SOMALIA: Crackdown on people smuggling in Puntland

Friday, September 7, 2007

Somalia's self-declared autonomous region of Puntland has cracked down on people smugglers who have been using its ports as a springboard to get illegal migrants into the Gulf States, the head of police said.

The crackdown is intended to stop the smuggling of Ethiopian and Somali migrants to countries like Yemen and Saudi Arabia, a phenomenon that peaks at this time of the year.

"We have increased our patrols to deal with this problem before the [people smuggling] season starts in earnest," Gen Abdiaziz Said Gaamey, Puntland's police chief told IRIN from Bossaso, Puntland's commercial capital, on 6 September. "We have so far confiscated five boats and three trucks used by the smugglers to ferry the migrants."

The smuggling season usually runs from this month until December.

Gamaey said a few thousand Somalis from southern Somalia and Ethiopians were already in Bossaso and the surrounding area.

According to a report by the UN Refugee Agency (UNHCR), at least 3,000 Ethiopians, and an unknown number of Somalis fleeing ongoing fighting in and around Mogadishu, the Somali capital, have gathered in the northern port town of Bossaso to attempt a perilous journey across the Gulf of Aden to Yemen.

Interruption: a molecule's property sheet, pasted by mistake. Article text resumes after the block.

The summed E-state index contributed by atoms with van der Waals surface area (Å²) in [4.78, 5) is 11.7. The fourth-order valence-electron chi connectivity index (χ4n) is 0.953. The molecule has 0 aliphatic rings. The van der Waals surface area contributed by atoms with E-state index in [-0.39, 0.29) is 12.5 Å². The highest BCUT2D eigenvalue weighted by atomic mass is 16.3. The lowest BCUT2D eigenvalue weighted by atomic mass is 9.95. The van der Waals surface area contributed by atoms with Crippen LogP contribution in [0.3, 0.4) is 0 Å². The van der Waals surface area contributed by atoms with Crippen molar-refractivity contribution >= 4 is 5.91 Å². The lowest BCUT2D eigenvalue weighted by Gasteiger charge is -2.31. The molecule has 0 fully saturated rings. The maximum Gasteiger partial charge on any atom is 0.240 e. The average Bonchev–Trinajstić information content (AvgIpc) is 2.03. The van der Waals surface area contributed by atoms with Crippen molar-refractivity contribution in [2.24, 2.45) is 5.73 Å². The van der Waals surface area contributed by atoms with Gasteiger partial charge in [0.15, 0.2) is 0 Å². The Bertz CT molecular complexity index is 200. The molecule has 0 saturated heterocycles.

The police chief said they had been getting reports of migrants in bad condition on the roads north and south of Bossaso. "We had to rent trucks to pick them up. Sometimes we find them in a terrible state."


Gaamey said the Puntland authorities repatriated 3,000-5,000 migrants last year "but more seem to come". However, he said the problem was bigger than Puntland and needed to be addressed internationally.

"Puntland is doing its bit to address the problem," he said. "What is missing is the international community. This is a huge problem and Puntland alone cannot contain it."

Despite the crackdown, many migrants were still arriving in Bossaso, according to local sources.

The police have, meanwhile, started a campaign to explain the dangers of the journey facing the migrants, said Gaamey. "Detained migrants have officers assigned to them to explain the dangers," he said.

Sources said most migrants were a mixture of political and economic refugees in search of safety, refuge from persecution, or improved economic conditions. Many of them are Ethiopians and Somalis trying to reach the Middle East or beyond.

According to the UNHCR, at least 367 people have died crossing from Bossaso to Yemen since January.

Source: IRIN
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